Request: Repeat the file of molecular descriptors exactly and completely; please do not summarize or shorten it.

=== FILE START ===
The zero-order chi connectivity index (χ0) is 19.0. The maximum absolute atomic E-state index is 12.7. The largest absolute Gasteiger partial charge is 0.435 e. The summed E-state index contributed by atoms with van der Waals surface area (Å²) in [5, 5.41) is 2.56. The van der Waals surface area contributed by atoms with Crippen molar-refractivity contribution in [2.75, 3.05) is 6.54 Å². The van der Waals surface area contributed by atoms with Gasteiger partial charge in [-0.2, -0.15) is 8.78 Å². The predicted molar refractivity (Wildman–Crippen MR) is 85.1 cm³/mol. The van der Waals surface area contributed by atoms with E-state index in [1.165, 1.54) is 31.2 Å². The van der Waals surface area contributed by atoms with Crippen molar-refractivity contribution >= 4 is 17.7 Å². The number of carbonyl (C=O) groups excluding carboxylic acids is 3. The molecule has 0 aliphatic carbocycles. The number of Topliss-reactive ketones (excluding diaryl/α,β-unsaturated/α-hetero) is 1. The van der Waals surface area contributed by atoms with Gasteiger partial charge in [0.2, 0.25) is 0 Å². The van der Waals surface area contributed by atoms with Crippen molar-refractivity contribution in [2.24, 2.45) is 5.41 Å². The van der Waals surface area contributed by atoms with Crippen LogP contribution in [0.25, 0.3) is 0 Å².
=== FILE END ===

The zero-order chi connectivity index (χ0) is 19.0. The maximum absolute atomic E-state index is 12.7. The largest absolute Gasteiger partial charge is 0.435 e. The summed E-state index contributed by atoms with van der Waals surface area (Å²) in [5, 5.41) is 2.56. The van der Waals surface area contributed by atoms with Crippen molar-refractivity contribution in [2.75, 3.05) is 6.54 Å². The van der Waals surface area contributed by atoms with Gasteiger partial charge in [-0.2, -0.15) is 8.78 Å². The predicted molar refractivity (Wildman–Crippen MR) is 85.1 cm³/mol. The van der Waals surface area contributed by atoms with E-state index in [1.165, 1.54) is 31.2 Å². The van der Waals surface area contributed by atoms with Crippen molar-refractivity contribution >= 4 is 17.7 Å². The number of carbonyl (C=O) groups excluding carboxylic acids is 3. The molecule has 0 aliphatic carbocycles. The number of Topliss-reactive ketones (excluding diaryl/α,β-unsaturated/α-hetero) is 1. The van der Waals surface area contributed by atoms with Gasteiger partial charge in [0.2, 0.25) is 0 Å². The van der Waals surface area contributed by atoms with Crippen molar-refractivity contribution in [2.24, 2.45) is 5.41 Å². The van der Waals surface area contributed by atoms with Crippen LogP contribution in [0.25, 0.3) is 0 Å².